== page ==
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BY RUJI AUETHAVORNIPIPAT
It has been one year since Thailand’s last debacle on migrant worker policy. Yet, Thailand finds itself once again at the crossroads where domestic constituents are debating whether to advance the protection of migrant workers in the fishery sector.
Thailand is the world’s third-largest seafood exporter. An international storm of criticism in the past few years has scrutinised exploitative labour practices in Thailand that make fishery workers, mostly migrants from neighbouring countries, vulnerable to human trafficking, forced labour and debt bondage.
In 2014, the US State Department singled out Thailand for being among the worst offenders. Four years later, the US continues to highlight, “Trafficking in the fishing industry remains a significant concern”, and Thailand investigated “significantly fewer cases” of labour trafficking in the fishing sector – seven cases in 2017 compared to 46 in 2016.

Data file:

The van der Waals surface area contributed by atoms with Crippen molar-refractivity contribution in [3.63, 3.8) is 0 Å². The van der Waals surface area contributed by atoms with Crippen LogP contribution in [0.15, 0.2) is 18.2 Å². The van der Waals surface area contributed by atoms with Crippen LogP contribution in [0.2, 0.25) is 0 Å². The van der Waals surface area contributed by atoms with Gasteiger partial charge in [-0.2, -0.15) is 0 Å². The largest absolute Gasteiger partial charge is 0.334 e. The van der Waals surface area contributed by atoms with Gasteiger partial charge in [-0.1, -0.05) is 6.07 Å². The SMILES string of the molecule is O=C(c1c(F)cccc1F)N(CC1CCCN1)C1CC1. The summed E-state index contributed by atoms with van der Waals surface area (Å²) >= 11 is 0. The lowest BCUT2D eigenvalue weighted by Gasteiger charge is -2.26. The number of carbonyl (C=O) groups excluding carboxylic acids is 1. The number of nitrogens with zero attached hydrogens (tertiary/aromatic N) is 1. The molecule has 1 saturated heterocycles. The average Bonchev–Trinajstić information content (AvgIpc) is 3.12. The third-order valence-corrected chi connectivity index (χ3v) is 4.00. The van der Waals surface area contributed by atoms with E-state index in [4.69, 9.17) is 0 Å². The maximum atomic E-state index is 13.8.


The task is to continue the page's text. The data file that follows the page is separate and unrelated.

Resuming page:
Read the article in full in the Bangkok Post: https://www.bangkokpost.com/opinion/opinion/1532098/govt-sincerity-on-mi….
RUJI AUETHAVORNIPIPAT is a PhD Candidate in the Department of International Relations at the Coral Bell School of Asia Pacific Affairs, ANU